Email : julien [dot] boixel [at] univ-rennes1 [dot] fr
Phone : +33 (0) 2 23 23 31 67
Office number : 927 - Build. 10C
CNRS Researcher Fellow
Researcher unique identifier (ORCID) : 0000-0001-8704-8776
UMR 6226 CNRS-Université de Rennes 1, Institut des Sciences Chimiques de Rennes, Campus de Beaulieu, 35042 Rennes, France
2019. Accreditation to supervise research (HDR). Université de Rennes / Institute of Chemical Sciences of Rennes – UMR-CNRS 6226 / France
2009. PhD in organic chemistry. Université de Nantes – laboratoire CEISAM. Under supervision of Dr. Fabrice ODOBEL. "Synthèse et caractérisation d’édifices moléculaires pour la séparation et l’accumulation de charges photo-induites".
2006. Master degree in chemistry. Université de Nantes
2011 – 2012. Postdoctoral research associate. ENS Cachan / Institut des Sciences Chimiques de Rennes with Dr. Keitaro NAKATANI / Dr. Véronique Guerchais. Organometallic chemistry.
2010 – 2011. Postdoctoral research associate. University of Geneva (UNIGE) with Prof. Stefan MATILE. Supramolecular organic chemistry.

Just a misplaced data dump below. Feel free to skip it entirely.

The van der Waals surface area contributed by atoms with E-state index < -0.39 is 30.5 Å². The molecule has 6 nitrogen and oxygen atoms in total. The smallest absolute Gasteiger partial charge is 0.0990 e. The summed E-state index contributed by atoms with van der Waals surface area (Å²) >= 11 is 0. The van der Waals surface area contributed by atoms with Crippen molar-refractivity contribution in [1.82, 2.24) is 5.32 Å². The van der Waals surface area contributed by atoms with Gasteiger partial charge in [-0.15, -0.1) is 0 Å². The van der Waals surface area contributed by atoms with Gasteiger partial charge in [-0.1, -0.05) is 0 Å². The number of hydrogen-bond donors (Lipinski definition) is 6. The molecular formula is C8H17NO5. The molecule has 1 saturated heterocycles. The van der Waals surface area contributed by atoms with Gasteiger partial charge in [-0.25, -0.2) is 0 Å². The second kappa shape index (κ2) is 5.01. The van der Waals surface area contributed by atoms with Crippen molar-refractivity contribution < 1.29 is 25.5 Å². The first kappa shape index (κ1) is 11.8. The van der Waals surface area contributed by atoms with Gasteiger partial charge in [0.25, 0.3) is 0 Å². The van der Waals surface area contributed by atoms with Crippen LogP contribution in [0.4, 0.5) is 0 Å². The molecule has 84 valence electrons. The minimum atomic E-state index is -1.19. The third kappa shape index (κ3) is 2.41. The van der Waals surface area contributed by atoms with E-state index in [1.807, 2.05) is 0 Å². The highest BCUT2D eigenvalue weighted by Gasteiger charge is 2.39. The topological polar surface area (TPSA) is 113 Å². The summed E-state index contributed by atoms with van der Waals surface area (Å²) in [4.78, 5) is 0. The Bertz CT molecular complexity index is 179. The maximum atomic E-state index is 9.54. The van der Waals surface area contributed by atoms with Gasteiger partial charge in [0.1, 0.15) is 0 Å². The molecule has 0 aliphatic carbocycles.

2019-2023. ANR JCJC PhotoControl, 183 k€, coordinator.
2019-2021. Programme de Recherche Conjoint PRC, 21 k€ granted by the CNRS, coordinator in collaboration with Dr. Keith Man-Chung Wong, SUSTC, China.
2018-2019. Programme d’attractivité doctorale, 21 k€ granted by the Université Bretagne Loire, coordinator in collaboration with Dr. Rémi Dessapt, Institut des Matériaux Jean Rouxe.
2018. Programme Boost’ERC, 16.5 k€ granted by La Région Bretagne, coordinator.
2018. Défis Scientifiques, 10 k€ granted by the Université de Rennes 1, coordinator